To provide multiple viewing opportunities, expand the reach of the series, and give the featured artists and arts groups maximum exposure, WGVU broadcasts each weekly episode several times throughout its 28-county-wide coverage area, home to approximately 2.5 million people. This series is also shared via social media and uploaded to a dedicated WGVU Kalamazoo Lively Arts webpage at:

YWCA/Cradle Kalamazoo

Cradle Kalamazoo, led by YWCA of Kalamazoo, is a multi-agency initiative with a mission to reduce infant mortality among babies of color from 15 to 6 per 1,000 live births by 2020, by promoting safe sleep practices, health equity strategies, reproductive health options, and by supporting families through home visitations.

Partners are working to implement evidence-based strategies that can eliminate racial disparities while reducing infant mortality rates, including coordinating care and services offered by family support programs dedicated to providing services for pregnant/expectant mothers, family members, and infants. These programs connect parents and infants with resources, both inside and outside the home.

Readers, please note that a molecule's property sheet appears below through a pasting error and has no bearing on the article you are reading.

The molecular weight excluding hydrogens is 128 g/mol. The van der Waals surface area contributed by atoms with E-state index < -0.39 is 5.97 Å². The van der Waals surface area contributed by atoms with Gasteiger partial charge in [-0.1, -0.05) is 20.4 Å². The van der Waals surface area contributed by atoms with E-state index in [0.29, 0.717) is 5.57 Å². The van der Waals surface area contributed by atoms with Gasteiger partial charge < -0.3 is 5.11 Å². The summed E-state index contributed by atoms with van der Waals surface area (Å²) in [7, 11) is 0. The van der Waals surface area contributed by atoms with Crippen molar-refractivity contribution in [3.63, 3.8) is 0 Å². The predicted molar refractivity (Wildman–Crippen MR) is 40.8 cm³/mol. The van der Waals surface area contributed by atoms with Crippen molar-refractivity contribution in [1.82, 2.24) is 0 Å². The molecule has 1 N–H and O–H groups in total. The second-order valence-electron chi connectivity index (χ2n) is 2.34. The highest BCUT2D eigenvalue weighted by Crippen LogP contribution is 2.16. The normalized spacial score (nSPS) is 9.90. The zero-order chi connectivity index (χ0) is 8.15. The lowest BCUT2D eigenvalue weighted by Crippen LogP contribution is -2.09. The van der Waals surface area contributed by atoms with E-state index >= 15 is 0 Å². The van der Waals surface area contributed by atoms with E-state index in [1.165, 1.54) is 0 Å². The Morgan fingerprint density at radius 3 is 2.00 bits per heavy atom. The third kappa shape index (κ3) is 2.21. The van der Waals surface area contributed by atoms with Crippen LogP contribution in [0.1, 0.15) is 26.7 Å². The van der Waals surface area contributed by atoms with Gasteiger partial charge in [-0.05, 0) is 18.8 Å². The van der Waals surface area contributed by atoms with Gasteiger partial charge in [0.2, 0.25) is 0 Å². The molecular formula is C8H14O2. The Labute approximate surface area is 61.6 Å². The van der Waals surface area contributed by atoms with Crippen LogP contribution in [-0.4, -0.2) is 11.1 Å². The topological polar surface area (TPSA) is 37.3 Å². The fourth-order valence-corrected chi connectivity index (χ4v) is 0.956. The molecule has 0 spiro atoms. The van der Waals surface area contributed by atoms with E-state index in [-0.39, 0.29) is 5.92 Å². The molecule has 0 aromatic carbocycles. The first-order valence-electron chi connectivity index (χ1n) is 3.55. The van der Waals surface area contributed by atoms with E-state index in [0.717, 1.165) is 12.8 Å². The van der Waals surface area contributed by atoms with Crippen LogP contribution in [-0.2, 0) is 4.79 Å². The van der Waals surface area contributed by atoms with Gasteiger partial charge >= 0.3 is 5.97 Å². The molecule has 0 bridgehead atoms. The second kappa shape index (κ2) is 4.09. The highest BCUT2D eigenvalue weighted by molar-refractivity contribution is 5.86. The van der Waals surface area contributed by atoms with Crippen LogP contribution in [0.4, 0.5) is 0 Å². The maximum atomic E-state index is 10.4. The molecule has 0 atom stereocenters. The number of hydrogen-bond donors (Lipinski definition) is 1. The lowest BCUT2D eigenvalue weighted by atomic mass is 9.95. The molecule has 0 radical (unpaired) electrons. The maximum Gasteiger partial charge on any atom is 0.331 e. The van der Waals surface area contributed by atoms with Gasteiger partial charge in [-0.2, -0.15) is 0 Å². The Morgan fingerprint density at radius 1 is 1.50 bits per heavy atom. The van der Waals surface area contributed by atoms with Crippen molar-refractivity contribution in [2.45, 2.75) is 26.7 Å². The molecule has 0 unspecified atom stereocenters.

According to Terra Bautista, a Cradle Kalamazoo leader, the initiative “has been a catalyst for change by bringing together several sectors of our community to impact progress.” Thanks to Cradle Kalamazoo, “individuals are now developing leadership skills that empower them to spearhead change within their organization and their circle of influence, reaching out into the community and drawing others in.”

To learn more, please visit

Arts Council of Greater Kalamazoo & Fontana Chamber Arts / Third Thursday Jazz

Hot summer nights, great jazz, and Bronson Park are the winning combination that the Arts Council of Greater Kalamazoo, Fontana, and the City of Kalamazoo have created for their Thursdays in the Park — Mix & Mingle series. In its second year, this series welcomed jazz greats for lively, interactive experiences targeted at a younger, non-traditional audience, jazz that Kalamazoo has never before experienced in a summer outdoor concert series in Bronson Park.